Even though I make it up to Torino at least once every two years, I never get to do and see as much as I’d like. The thing is, I head north to visit to the Salone del Gusto. Which means that I spend almost all of my time out at the Lingotto fair grounds, tasting my way through as many of the 1000 stands, exhibitors, workshops and food producers as possible.
It’s great. I love it. Don’t get me wrong.
But some of my favorite things about Torino often remain off my grid. At the end of the day I never have time to hang out in the center of town.
Which is why I went up a couple of days early this year, to pack in as much chocolate, plin, Baroque churches and museums as possible.
At the top of my list? Bicerin. On a rainy, cold afternoon, Sophie and I happily made our way to what has got to be the coziest bar not only in Italy, but in Europe.
Two years ago I had to make do with sating my bicerin craving at the Salone. This year I made sure I got the real thing, in its birthplace. Bicerin, a pocket-sized coffee shop that first opened its doors in the 18th century, hasn’t been touched since the 19th century. Polished wood paneling covers the walls, marble cafe tables stand in front of red velvet banquets, and delicious cakes and pastries perch on pedestals in a glass fronted cabinet.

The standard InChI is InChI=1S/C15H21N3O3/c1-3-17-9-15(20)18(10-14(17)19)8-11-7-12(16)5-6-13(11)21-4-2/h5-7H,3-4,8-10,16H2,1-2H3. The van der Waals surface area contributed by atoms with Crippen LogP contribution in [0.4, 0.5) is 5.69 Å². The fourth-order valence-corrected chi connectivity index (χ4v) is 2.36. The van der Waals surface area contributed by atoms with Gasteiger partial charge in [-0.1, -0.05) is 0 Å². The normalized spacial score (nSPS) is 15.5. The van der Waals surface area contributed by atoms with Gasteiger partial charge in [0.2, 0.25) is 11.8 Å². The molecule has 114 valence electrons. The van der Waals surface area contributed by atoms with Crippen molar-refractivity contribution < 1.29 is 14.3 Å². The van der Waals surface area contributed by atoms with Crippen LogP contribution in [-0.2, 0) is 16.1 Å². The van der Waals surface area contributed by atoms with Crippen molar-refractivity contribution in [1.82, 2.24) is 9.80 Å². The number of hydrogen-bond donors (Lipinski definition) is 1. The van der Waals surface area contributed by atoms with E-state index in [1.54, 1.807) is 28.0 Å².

There is never a question about what to order. Just look at any of handful of marble tables and you will see each and every one is topped by a goblet containing the shop’s speciality and namesake: Bicerin.
This wonderful concoction, which has become the signature drink of the entire city, was actually created here in this tiny bar. The drink is a mixture of hot chocolate and espresso, topped with a thick layer fresh cream. Although you can get it in other places, the exact recipe for this one remains a secret. The precise mixture and proportions of bitter chocolate and strong coffee merge perfectly and uniquely. The cream, which is barely whipped to thicken, hovers on top, meant to be stirred in a bit at a time.
Sophie and I lingered over our treats, sipping and stirring and watching the Torinese come and go and do the same for about 45 minutes. We finally gathered up our umbrellas and headed out the door, across the rain-slicked piazza to visit the jewel-like Church of the Consolata.
My only regret? That we didn’t also get the Zabione. Made to order with Marsala and fresh eggs and cream, it’s served with home made lady fingers.
But then again, I know I’ll be going back in two years. Bicerin will still be there. And so will I.
Piazza della Consolata 5
8:30 – 7:30pm